Don’t just take our word for it, have a look for yourself with this excellent on-board footage from eighth-place finisher Didier Grams and his gyros-stablized camera. It’s epic to watch the armco go flying by while this talented German rider does his thing.

Ian Hutchinson Wins the 2013 Macau GP

11/16/2013 @ 11:23 am, by Jensen Beeler3 COMMENTS

Ian Hutchinson Wins the 2013 Macau GP ian hutchinson michael rutter macau gp GCS 635x422

Defying the odds against him, Ian Hutchinson has won the 2013 Macau GP, beating fierce competitor Michael Rutter in the shortened race. Hutchinson took the lead from Rutter on the fourth lap of fifteen, though a crash on the eleventh lap by Dean Harrison brought the Macau GP to an early end.

Thankfully Harrison was unhurt by the crash, though his bike was in the middle of the course, and forced race officials to red flag the race. Despite the premature ending, there can be no question that it was Hutchinson’s day, as the man from Bingley had a solid two-second gap over Rutter.

Coming off an eighteen month recovery period, Hutchinson’s win reconfirms the young Yorkshireman as a true talent in road racing, with today’s Macau GP win adding another impressive entry on Hutchinson’s already illustrious resumé, which includes a clean sweep of the 2010 Isle of Man TT’s five solo-class races.

“It’s probably one of the most special wins I’ve ever had with what’s gone on in the last few years, but hopefully now I can move on to carrying on back where I left off three years ago,” said Hutchinson after the race.

Ian Hutchinson Takes Pole Position for Macau GP

11/15/2013 @ 7:13 am, by Jensen Beeler9 COMMENTS

Ian Hutchinson Takes Pole Position for Macau GP Ian Hutchinson Macau GP Qualifying CGPM 635x423

The Macau GP is this weekend, and it is already shaping up to be a great event after today’s qualifying. Normally this is a race that Michael Rutter dominates (the Brit has eight Macau GP race wins to his name), but this year sees a new name on the leaderboard at the conclusion of the two qualifying sessions: Ian Hutchinson.

The only man to ever win all five solo races at the Isle of Man TT, Hutchinson was all the talk in 2010, but the Bingly man has seen his last two seasons hampered with tough recoveries from leg injuries.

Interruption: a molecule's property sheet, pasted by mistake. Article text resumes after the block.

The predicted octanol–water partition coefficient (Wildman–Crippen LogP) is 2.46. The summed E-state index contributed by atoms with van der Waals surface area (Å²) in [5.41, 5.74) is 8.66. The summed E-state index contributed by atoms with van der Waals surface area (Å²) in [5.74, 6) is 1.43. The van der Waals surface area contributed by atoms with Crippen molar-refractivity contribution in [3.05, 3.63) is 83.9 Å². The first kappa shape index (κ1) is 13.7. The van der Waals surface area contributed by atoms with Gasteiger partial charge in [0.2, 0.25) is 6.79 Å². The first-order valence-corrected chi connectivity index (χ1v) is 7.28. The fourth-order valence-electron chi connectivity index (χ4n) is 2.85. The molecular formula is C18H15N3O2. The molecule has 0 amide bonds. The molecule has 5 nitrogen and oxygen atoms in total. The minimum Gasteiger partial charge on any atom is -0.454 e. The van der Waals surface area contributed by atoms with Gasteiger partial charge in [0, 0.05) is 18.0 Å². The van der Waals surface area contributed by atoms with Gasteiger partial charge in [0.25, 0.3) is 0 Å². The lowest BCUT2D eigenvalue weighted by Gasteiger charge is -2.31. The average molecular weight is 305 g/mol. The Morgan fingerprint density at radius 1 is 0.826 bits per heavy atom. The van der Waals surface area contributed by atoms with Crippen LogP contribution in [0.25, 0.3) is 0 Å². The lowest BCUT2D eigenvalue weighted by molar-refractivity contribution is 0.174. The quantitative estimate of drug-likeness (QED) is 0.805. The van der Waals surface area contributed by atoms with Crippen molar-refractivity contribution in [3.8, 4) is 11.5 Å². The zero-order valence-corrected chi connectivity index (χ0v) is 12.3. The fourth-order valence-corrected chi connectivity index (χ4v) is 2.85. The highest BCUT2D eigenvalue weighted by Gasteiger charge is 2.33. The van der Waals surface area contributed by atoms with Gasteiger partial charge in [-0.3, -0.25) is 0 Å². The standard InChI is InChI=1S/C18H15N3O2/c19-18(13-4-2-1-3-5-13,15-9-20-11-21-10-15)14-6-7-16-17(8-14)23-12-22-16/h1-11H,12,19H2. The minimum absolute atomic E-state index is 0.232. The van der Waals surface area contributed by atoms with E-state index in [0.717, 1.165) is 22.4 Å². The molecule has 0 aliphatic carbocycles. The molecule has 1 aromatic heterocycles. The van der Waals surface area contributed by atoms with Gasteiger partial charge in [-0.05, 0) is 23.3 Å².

Though finally healthy, many were beginning to wonder if Hutchy had lost his pace on a motorbike — his performance today on the Milwaukee Yamaha YZF-R1 has ended that talk though.

American Brandon Cretu Does “150 in the City” at Macau

12/17/2012 @ 4:48 pm, by Jensen Beeler7 COMMENTS

American Brandon Cretu Does 150 in the City at Macau Brandon Cretu Macau GP

Still fairly new to the road racing scene, Brandon Cretu is a three-time Isle of Man TT racer, and for 2012 the young racer was one of only two Americans on the Macau GP grid.

Coming off a big crash at the TT during the fourth lap of the Superbike race, we are still pretty amazed that Cretu made the trek down to Macau, let alone got back in the saddle for another road race this season. Road racers, they’re a special breed apparently.

Slapping some GoPros to his Hel Performance Honda CBR1000RR, Cretu gives another perspective of what a lap around Macau is like (read his race report here).

Trackside Tuesday: Casinos, Armco, and Road Racing

11/27/2012 @ 10:55 am, by Tony Goldsmith4 COMMENTS

Trackside Tuesday: Casinos, Armco, and Road Racing Micahel Rutter Macau GP Tony Goldsmith

Take the Monaco F1 without the glitz and glamor, throw in a Vegas casino or two, add some Chinese culture, with a nod to Portugal, and you have got a rough picture of Macau and the Macau Grand Prix. A former Portuguese colony with gambling revenue that surpasses Las Vegas, Macau remains an anomaly in this area of the world, where conformity to the Chinese central Government is more the norm.

The racing takes place on the 3.8 mile armco lined Guia Circuit, a street circuit with long wide fast straights leading into tight corners that snake past casinos and high-rise buildings. Part of the thrill of watching real road racing is the ability to get up close to the action, sadly that is not possible at Macau mainly due to the tight nature of the track. Spectating is therefore pretty much limited to three large grandstands all within the first mile of the track, unless of course you are fortunate enough to have a media pass.

Given the obvious dangers, it takes a certain breed of motorcycle racer to race at Macau. A glance through the list of past winners reads as a recent who’s who of road racing legends, who between them boast more wins at the Isle of Man TT and North West 200 than I can count. There is even a former World 500cc Champion and multiple World Superbike Champion included in the list.

Video: Ride the Macau GP with Horst Saiger

11/21/2012 @ 5:26 am, by Jensen Beeler13 COMMENTS

Video: Ride the Macau GP with Horst Saiger 2012 Macau GP start Tony Goldsmith

Road racing is mental. I mean real road racing…where motorcycle racers compete on actual city streets, with zero run-off and off-track obstacles abound. Having been to the Isle of Man TT, and seen the Manx course up-close, I can attest to the special breed of rider that chooses to compete in motorcycle road racing events — I dare say I even understand the allure to such an act (you will never, however, see me partake in such a racing event).

Looking at Tony Goldsmith’s photos from the 59th Macau GP though, words fail to describe the lunacy taking place here with the tight and narrow Macanese course. Luckily, my failure as a writer can be overcome through the miracle of technology, in this case: YouTube.

Take 31.25 minutes out of your day, and ride with Austria’s Horst Saiger for all 10 laps of the 2012 Macau GP. Watch him trade corners with Martin Jessop and Conor Cummins on his Saiger-Racing.com Kawasaki ZX-10R in what may be our favorite video of the year, after the jump of course (yes, there is a jump!).

The 2012 Macau GP with Tony Goldsmith

11/20/2012 @ 4:03 pm, by Tony Goldsmith10 COMMENTS